In a related development, Reuters reported that at least 36 illegal miners were killed June 27, 2019, when a copper mine owned by Glencore collapsed in a southeast Congo, according to the provincial governor there. The accident occurred in the KOV open-pit mine at the Kamoto Copper Company concession, in which Glencore owns a 75-percent stake.
While the politics of Glencore’s newfound majority status on the NorthMet project could prove problematic, the financial implications are likely to be considerably more positive. Glencore, collectively owned by some of the world’s richest individuals, has annual revenues in excess of $200 billion, which would seem to make the $1 billion price tag to build and open the NorthMet mine relatively modest. “The NorthMet project would be a minor part in Glencore’s overall portfolio,” noted the consulting firm EOR, which has been reviewing the mine plan’s finances for years under a contract with the Minnesota Department of Natural Resources. “In this regard, there would be no economic reason for this project not to be successful so long as Glencore guarantees the financing and the financial assurances, especially when there are unexpected dips in the cash flow.”
While Glencore’s financial heft is clearly an advantage for the NorthMet project, the project’s currently marginal economics could put the project lower on the priority list for a company with vast global holdings in the sector. While a small start-up like PolyMet might be eager to get mining underway, since it has no other source of revenue, Glencore is primarily a commodities broker, which benefits when metal supplies are tight and prices are high. Adding new production capacity at a time when flat demand for both copper and nickel has left prices relatively low, would seem counter-intuitive for Glencore. The company clearly could afford to sit on a deposit like NorthMet, possibly for years, until an increase in the price of metals or a new mine plan makes the project more economically viable.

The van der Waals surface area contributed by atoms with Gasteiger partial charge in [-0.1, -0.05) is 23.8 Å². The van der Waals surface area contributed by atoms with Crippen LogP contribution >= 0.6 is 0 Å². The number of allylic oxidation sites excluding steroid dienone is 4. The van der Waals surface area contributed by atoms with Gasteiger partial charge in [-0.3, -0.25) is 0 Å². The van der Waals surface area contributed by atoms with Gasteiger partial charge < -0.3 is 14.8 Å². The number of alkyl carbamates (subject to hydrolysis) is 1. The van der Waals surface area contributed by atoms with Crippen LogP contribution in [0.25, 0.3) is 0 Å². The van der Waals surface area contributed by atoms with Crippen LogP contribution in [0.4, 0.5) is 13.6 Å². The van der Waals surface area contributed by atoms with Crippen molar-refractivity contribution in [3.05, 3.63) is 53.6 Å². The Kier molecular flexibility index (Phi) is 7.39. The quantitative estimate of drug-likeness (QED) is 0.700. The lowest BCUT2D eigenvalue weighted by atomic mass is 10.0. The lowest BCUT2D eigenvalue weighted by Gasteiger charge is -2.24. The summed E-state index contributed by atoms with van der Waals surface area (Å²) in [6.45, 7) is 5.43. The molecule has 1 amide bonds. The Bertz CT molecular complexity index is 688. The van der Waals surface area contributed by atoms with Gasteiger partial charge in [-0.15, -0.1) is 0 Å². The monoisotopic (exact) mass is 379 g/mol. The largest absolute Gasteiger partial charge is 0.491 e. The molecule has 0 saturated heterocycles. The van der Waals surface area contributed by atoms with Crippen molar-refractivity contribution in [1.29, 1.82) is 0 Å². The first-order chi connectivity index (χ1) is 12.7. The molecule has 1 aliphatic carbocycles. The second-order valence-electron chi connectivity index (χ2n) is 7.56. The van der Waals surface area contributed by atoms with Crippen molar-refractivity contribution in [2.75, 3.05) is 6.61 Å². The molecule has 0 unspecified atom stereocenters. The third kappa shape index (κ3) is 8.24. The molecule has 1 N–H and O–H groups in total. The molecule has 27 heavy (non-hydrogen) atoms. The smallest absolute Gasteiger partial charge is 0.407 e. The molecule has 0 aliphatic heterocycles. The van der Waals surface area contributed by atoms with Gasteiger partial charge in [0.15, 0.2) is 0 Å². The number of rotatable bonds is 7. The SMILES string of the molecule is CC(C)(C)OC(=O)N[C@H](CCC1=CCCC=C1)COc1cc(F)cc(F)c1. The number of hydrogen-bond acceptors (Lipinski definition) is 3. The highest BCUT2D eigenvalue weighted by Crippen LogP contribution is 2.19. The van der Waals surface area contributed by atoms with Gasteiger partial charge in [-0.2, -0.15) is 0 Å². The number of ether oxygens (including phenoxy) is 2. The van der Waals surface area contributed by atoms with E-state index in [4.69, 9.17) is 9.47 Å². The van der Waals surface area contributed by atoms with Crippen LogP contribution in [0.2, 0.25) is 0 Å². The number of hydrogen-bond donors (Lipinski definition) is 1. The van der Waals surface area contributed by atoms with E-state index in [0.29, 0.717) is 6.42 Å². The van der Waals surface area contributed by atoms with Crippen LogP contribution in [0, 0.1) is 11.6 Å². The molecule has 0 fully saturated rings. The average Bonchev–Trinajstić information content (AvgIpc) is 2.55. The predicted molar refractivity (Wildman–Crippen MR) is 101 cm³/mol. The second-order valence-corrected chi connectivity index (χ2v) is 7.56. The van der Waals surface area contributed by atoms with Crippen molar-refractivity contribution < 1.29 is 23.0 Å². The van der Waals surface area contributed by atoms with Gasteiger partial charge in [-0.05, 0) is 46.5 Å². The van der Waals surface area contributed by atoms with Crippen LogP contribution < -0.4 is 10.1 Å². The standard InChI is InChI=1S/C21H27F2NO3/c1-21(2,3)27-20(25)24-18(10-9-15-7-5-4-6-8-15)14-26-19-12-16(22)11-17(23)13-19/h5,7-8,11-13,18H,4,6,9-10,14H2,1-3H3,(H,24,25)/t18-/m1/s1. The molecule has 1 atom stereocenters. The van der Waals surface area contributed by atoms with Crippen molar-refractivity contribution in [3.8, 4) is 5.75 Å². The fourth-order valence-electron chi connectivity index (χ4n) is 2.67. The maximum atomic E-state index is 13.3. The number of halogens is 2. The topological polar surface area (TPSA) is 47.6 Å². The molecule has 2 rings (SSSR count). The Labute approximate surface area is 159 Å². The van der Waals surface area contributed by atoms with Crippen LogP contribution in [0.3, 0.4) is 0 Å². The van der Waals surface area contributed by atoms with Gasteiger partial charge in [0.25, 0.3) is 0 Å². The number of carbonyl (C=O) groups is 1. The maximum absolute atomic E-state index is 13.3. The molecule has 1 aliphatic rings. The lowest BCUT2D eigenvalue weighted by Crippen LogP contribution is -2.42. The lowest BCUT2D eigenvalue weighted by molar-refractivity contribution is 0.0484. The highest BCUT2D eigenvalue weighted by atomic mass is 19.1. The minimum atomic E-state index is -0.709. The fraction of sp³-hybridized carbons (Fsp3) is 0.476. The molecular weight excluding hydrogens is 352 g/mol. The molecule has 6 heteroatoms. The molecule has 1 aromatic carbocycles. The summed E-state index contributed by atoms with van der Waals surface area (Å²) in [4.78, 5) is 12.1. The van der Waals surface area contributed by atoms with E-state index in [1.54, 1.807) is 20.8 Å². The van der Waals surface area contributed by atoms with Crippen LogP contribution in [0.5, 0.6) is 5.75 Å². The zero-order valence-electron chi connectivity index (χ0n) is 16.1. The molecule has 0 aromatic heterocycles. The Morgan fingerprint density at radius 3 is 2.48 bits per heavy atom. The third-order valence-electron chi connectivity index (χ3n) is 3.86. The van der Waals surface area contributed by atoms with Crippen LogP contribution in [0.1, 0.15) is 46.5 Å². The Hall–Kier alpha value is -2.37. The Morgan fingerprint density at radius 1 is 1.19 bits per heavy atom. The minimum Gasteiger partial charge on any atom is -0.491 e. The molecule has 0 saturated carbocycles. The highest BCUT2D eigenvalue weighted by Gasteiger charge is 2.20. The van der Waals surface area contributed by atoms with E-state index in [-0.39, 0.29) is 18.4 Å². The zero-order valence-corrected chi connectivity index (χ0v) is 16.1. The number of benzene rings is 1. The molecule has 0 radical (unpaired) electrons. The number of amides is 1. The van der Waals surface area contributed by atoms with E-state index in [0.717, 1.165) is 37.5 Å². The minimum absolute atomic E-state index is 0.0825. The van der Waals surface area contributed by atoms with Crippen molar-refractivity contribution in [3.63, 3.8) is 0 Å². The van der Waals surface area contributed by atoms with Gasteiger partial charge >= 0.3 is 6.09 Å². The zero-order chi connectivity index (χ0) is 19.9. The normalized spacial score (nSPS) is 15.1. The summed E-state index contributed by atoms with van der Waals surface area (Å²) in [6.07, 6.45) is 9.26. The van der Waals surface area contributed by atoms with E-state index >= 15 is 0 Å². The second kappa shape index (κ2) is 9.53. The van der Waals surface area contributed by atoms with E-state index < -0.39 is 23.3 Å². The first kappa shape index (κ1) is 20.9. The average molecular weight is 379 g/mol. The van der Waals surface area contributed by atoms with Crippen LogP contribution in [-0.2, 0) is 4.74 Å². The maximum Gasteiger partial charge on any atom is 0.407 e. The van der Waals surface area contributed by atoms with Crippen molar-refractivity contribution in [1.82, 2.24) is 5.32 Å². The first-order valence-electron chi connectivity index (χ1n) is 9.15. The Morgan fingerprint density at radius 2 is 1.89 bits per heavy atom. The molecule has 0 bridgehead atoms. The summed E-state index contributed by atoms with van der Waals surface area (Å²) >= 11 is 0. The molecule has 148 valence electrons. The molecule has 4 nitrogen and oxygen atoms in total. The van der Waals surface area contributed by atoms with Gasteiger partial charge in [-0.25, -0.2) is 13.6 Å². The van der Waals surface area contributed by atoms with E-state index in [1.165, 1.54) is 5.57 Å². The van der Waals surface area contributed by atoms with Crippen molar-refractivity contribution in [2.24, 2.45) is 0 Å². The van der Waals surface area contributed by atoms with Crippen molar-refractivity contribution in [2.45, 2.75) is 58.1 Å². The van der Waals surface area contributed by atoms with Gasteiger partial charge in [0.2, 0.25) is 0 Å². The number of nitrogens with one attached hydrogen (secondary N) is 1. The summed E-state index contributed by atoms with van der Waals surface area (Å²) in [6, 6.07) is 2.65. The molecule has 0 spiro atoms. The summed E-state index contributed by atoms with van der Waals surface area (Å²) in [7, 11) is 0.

Both copper and nickel are currently trading at well below the prices that PolyMet assumed in its most recently financial update, issued in March 2018. That financial projection substantially downgraded the project’s prospects from earlier estimates, which led the company to explore changes to the mine plan that would improve profitability.
PolyMet spokesperson Bruce Richardson cautioned against speculation on what might happen in the future. “We also won’t speculate on Glencore,” said Richardson. “We are focused on financing and building the project subject to the terms and conditions of the state and federal permit that have been issued to us.”
Permit faces questions
At least one of PolyMet’s recently-issued permits is under increasingly intense scrutiny over revelations that top officials at the Minnesota Pollution Control Agency urged political appointees at the federal Environmental Protection Agency to withhold written comments from the agency’s professional staff, who had expressed concerns that the water discharge (NPDES) permit that the MPCA proposed to issue for the mine, did not comply with the Clean Water Act.
Environmental and tribal opponents of the mine won a court victory in a lawsuit over the NPDES permit on June 25, when the Minnesota Court of Appeals sent that case to the Ramsey County District Court for further discovery into the allegations that the MPCA tried to keep EPA’s concerns out of the official record that the court would review.
The EPA’s Inspector General has also launched a probe of the allegations as has Minnesota’s legislative auditor.
MPCA spokesperson Darin Broton said the agency has no plans to suspend PolyMet’s NPDES permit, although environmental groups are expected to ask for a stay on the permit until the various issues surrounding the permit can be fully resolved.